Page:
A Falling Tree production for BBC Radio 4 first broadcast in September 2016.
Annie Briggs was a leading figure in the English folk revival of the early 1960s, inspiring Bert Jansch (famously, in Blackwater Side), Sandy Denny, The Watersons and many more. But she was a restless spirit, travelling through the British Isles and Ireland, finding songs and living close to the earth.
As Sandy Denny depicted her in The Pond and the Stream: Annie wanders on the land. She loves the freedom of the air. She finds a friend in ev’ry place she goes. There’s always a face she knows. I wish that I was there.
And so she remains, now a grandmother living by the water in the west of Scotland. She’s always resolutely resisted celebrity and commercial success, withdrawing from the folk scene in the early 1970s, but her legacy – her voice and her attitude – continue to inspire and to carry a link to life as it was once lived in ‘the imagined village’.
Annie talks to Alan Hall about childhood holidays singing along with the waves, writing songs while living on a beach in west Ireland, her garden and the wildlife that she shares it with, and the ballad tradition she discovered as a teenager and that she ‘belongs to’.
The big 5-0 is a time for celebration, getting together with friends and throwing one heck of a party. But celebrating that milestone for Masterpiece, the flagship drama franchise of the Public Broadcasting Service, or PBS network, would take an almost impossibly large venue and unimaginably large cake. As the longest-running prime-time drama series on American television hits its half-century mark in January 2021, with a broadcast and streaming viewership of 75 million per year, it has a lot of friends—and family.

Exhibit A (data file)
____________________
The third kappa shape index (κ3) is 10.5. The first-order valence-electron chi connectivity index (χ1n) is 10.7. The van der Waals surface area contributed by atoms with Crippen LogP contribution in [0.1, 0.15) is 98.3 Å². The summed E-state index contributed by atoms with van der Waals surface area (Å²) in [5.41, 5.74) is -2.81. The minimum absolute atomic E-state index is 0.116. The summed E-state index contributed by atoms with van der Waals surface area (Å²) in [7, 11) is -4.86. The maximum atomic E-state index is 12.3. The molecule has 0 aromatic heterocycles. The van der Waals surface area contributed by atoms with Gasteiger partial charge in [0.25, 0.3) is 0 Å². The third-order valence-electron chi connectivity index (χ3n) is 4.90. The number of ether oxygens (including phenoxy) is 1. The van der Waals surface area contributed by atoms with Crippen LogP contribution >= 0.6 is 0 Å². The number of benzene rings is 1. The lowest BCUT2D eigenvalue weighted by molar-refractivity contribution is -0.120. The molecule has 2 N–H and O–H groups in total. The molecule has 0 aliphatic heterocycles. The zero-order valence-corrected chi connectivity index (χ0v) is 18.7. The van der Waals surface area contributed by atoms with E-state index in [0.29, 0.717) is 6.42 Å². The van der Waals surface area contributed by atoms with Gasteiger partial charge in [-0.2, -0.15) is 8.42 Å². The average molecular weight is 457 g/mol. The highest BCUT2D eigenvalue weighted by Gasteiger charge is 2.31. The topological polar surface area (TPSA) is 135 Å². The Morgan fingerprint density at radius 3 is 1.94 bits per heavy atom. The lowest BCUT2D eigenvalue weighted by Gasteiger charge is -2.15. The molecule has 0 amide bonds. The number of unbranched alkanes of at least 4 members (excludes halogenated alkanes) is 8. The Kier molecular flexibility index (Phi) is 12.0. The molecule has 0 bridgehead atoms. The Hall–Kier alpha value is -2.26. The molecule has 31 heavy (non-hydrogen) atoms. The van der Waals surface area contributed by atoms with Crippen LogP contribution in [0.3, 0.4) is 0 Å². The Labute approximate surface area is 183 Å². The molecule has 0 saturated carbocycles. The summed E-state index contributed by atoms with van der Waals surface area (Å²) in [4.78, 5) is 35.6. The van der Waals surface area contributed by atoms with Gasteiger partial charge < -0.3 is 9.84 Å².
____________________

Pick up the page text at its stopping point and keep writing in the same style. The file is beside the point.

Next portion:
It is through Masterpiece that TV audiences have largely come to know the plays of William Shakespeare; the novels of Charles Dickens, Jane Austen and the Brontë sisters; the detective stories of Agatha Christie; adaptations of more recent historical classics like Wolf Hall; and written-for-TV phenomena such as Prime Suspect, Victoria and, most famously, Downton Abbey.
Downton star Elizabeth McGovern watched Masterpiece when growing up in Illinois. “I remember it was television for people that wanted something different from the more commercial fare,” recalls the American actress, 59, who was nominated for both an Emmy and a Golden Globe for her portrayal of Cora Crawley, Countess of Grantham. “Back then, it was the only place for quality television.”
Born in 1971, Masterpiece Theatre (note the British spelling) was the brainchild of Stanford Calderwood, then-president of the Boston PBS station WGBH, after a trip to the United Kingdom, where he devoured a feast of quality television. The series debuted Sunday, Jan. 10, 1971, with The First Churchills. Audiences “across the pond” were soon hooked as Masterpiece Theatre served up a menu of tantalizing drama garnished with all the trappings of British history and culture beloved by many Americans: exquisite etiquette, stately homes, green meadows, soft rolling hills, fabulous frocks and, of course, the historical narratives themselves, abounding with mystery, secrecy, heroes, heroines, rogues and romance.